"There has been lots of discussion and reasons given for the shidduch crisis. This is a novel approach that I never heard before to explain the crisis.
According to Kikar, some askanim from the United States of America went to Rav Shteinman the other day and asked about the shidduch crisis - why it is such a crisis, what caused it, how it can be resolved.
Rav Shteinman blamed it on the teachers in the frum schools.
Rav Shteinman did not blame the teachers in the way you might be thinking right now, they are teaching girls, or boys, to be picky, to demand x, y or z, to only accept this or that. Rather, Rav Shteinman explained that many of the girls [graduating from school in the frum community] become teachers. As teachers, there are times where they might not be careful enough with showing respect to their students. One comment out of place, or one comment that was said the wrong way, that is enough to cause a girl to be insulted and deeply hurt. That insult might cause a "kpeida" against the teacher.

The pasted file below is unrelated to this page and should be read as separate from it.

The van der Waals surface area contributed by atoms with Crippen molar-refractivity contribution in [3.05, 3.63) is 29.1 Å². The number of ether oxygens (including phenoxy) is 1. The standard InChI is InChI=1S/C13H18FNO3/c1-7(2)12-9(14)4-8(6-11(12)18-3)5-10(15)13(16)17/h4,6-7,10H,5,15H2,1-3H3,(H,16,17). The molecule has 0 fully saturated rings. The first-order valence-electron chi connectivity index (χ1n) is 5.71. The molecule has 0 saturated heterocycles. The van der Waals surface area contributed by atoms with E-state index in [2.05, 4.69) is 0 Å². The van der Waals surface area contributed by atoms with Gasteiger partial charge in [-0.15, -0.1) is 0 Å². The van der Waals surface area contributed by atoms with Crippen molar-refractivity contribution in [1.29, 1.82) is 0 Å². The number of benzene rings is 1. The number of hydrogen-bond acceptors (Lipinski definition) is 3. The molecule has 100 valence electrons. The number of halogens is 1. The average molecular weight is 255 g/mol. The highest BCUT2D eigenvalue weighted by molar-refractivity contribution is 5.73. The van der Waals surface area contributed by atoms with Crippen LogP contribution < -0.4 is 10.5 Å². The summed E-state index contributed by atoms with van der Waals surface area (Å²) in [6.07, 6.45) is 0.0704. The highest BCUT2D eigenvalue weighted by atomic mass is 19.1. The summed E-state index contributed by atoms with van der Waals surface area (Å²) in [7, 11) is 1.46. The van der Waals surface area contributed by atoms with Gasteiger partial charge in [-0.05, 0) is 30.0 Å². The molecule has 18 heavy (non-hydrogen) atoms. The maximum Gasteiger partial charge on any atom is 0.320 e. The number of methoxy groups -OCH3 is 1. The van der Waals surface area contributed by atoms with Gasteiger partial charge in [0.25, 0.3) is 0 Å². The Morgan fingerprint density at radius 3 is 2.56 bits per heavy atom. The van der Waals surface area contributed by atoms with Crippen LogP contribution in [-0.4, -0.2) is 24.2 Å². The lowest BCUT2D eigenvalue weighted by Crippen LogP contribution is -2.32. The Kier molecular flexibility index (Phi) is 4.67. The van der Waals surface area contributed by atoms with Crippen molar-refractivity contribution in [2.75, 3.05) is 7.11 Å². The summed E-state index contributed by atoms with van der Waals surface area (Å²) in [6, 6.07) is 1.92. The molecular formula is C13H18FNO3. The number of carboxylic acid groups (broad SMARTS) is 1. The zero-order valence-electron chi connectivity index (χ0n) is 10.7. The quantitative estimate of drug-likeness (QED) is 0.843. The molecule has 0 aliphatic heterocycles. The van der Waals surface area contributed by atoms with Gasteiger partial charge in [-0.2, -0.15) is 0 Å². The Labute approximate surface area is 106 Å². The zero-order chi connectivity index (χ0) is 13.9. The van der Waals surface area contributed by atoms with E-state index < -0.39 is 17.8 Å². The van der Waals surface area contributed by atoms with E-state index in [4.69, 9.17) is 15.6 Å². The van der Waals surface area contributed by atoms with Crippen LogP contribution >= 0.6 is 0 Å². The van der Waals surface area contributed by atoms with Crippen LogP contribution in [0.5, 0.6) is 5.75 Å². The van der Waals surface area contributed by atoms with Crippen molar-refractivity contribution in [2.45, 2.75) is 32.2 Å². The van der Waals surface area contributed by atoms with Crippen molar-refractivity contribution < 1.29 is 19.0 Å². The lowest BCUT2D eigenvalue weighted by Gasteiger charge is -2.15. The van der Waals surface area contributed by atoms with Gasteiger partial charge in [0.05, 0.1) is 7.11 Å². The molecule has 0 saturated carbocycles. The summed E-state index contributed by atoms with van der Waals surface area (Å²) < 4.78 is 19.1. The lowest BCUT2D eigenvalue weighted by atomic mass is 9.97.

Rav Shteinman said teachers should be very careful regarding the honor of their students, not to chalila hurt anyone. Such a kpeida is very serious and can cause girls to not find their proper zivvug."What I am bothered about most in the Kikar report is the way the askanim and Rav Shteinman are dealing with the subject matter. Let me explain.
Let's assume for argument's sake that the information brought back to Kikar was word-for-word correct.
How do the askanim / how does Rav Steinmann define 'shidduch crisis'? If a girl is not married yet by age 22? If 50% of the girls get married after their religious expiry date (meaning they can't have more than 7 kids anymore)?
Moreover: Does the shidduch crisis only happen to girls? Doesn't it take two to tango?!
The proper approach would be first to define the problem, to get some statistics, and then research this alleged shidduch problem properly. Do we really have a problem? What circles are affected? How do we define the issue and what are its parameters? What are they being taught in sem / yeshivah? Are these mindsets compatible?
The pious approach of explaining phenomena along the lines of some mystical thing that is blocking blessings from above serves nobody and doesn't get anywhere.
Whereas a more practical approach might require some leadership and actually be effective.